Sep 5, 2023 - Podcasts

Why voting could look different for you in 2024

There's been a focus on the restriction or attempted restriction of voting rights in the last several years. But as Axios' Eugene Scott reports, there have been even more state-led moves to expand voting access.

Why it matters: Voting could look different for many people in 2024.

Guests: Axios' Eugene Scott, Tina Reed, and Alex Fitzpatrick

Credits: Axios Today is produced by Niala Boodhoo, Alexandra Botti, Fonda Mwangi, Lydia McMullen-Laird, Robin Linn, and Alex Sugiura. Music is composed by Evan Viola. You can reach us at [email protected]. You can send questions, comments and story ideas to Niala as a text or voice memo to 202-918-4893.


NIALA BOODHOO: Good morning! Welcome to Axios Today! It's Tuesday, September 5. I'm Niala Boodhoo. Today on the show: low-quality health care is costing employers...and workers.

Plus, telemedicine could soon be available in-flight. But first, why voting may look different for you in 2024. That's today's One Big Thing.

There's been a lot of stories about the restriction or attempted restriction of voting rights in the last several years. But as Axios politics reporter Eugene Scott reports, there have been even more state-led moves to expand voting access. He's here to explain – hi, Eugene. Welcome back.

EUGENE SCOTT: Thanks for having me.

NIALA: First, can you remind us where we have seen states make it harder to vote, especially since the midterm elections?

EUGENE: Well, a number of states have changed their voter ID laws in terms of what is acceptable. It's been pretty common for a while for student identification from state universities, which are government institutions, to be accepted. But there are a number of states, including Idaho, that now no longer accept student IDs. And so, that is a way that voting has become more difficult for college students in states where, their only, state-issued ID card may be from their university. Another example of voting rights being restricted is that in the state of Arkansas, there are no more ballot drop boxes and write-in candidates are no longer an option. And so, what it looks like to participate in the voting process in that state is, is very different from what it did in the last presidential election.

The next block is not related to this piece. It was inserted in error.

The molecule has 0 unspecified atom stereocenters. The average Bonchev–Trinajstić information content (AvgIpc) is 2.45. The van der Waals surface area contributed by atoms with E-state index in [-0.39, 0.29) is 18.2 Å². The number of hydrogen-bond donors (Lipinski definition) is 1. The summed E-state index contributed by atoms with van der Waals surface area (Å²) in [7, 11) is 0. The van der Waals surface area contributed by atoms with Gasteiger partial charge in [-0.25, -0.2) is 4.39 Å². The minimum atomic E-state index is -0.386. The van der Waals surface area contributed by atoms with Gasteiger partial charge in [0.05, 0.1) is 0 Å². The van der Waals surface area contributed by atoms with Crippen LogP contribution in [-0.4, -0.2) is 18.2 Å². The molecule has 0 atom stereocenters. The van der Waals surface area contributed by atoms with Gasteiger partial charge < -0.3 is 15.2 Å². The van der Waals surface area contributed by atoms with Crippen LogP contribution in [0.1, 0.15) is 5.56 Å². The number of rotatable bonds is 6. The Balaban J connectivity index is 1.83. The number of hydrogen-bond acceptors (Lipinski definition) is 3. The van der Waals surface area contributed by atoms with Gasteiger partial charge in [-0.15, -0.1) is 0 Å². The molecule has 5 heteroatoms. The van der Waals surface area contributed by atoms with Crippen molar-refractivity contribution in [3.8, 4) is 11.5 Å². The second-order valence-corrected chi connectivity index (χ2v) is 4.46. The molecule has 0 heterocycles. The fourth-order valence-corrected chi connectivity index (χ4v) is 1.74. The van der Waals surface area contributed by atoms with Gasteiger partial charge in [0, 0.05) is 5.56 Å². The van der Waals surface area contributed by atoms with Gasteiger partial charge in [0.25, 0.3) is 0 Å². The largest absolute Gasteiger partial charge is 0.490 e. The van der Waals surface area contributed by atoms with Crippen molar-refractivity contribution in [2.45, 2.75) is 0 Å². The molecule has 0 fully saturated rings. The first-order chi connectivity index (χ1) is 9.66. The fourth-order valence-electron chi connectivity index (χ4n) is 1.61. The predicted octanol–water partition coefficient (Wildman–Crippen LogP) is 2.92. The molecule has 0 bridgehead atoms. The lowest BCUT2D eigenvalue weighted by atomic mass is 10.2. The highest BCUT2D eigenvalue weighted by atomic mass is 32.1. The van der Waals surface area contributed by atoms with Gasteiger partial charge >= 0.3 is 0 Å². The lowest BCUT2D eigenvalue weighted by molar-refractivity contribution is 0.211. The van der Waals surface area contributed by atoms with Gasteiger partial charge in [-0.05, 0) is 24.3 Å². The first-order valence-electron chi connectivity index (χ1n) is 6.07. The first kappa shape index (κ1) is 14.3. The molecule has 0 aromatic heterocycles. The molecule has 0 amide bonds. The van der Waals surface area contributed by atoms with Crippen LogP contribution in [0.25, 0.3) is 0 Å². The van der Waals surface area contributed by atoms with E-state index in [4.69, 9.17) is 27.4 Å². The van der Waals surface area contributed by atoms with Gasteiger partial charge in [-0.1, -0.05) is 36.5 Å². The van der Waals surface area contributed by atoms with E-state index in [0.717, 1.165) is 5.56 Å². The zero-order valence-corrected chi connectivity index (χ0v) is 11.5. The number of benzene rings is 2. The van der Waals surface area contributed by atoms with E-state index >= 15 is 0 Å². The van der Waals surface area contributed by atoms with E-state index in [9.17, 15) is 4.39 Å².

NIALA: OK, but then you report that in many states, voting has gotten easier since the midterm elections. What does that look like?

EUGENE: So, in states like New Mexico and Nevada, there's been an effort to make voting easier for people who are indigenous, which has meant like more polling, uh, locations on reservations, and helping even translate voting materials into languages that people speak besides English.

Another example of expansion happened in Michigan where voters passed an amendment that pretty much radically changed what voting looks like in the state. There's a website voters can go to to track their ballot and, early voting has been expanded in the state, which it's quite popular with, you know, a number of voters who prefer not to vote on election day. We've seen even some states pass statewide voting rights acts, which, as you know, on the national level was passed originally in 1965 to make discrimination based on race and color and other identity issues illegal. And that's also happened in Connecticut, in states like North Carolina, where Republicans are really in control of the legislature, their Democratic governor has vetoed a bill that would limit absentee voting. And so, that's one of the ways that voting rights have moved towards being more expansive than restrictive.

NIALA: What do you think we need to know about how these restrictions and expansions will actually affect the voting landscape ahead of the 2024 presidential election?

EUGENE: Well I think it's important that everyone pay attention. No matter what you consider your norm in terms of what voting looks like based on the last election you participated in, there's a good chance that things have changed, especially if you didn't vote in the midterms. But, I think if you're in a battleground state, you know, Arizona, Georgia, North Carolina, Michigan, Wisconsin, Pennsylvania. These are states where we know the presidential election and other elections will be determined. And, making sure that you can participate in the election process, uh, is really important. And it's very possible that new rules could be implemented, even before election day 2024. And so I think there's a lot of interest in what these lawmakers are trying to make legal.

NIALA: Eugene Scott reports on politics for Axios. Thanks, Eugene.

EUGENE: Thanks for having me.

NIALA: In a moment: poor quality health care is costing employers big bucks.

NIALA: Welcome back to Axios Today. I'm Niala Boodhoo.

Employers are spending huge amounts on health care that often turns out to be lower quality than they realized. That means employees don't get the best care and companies get a bad return on a hefty investment.

Axios health care editor Tina Reid has more. Tina, first, can you tell us what researchers found about what's this data that shows this disconnect for employers?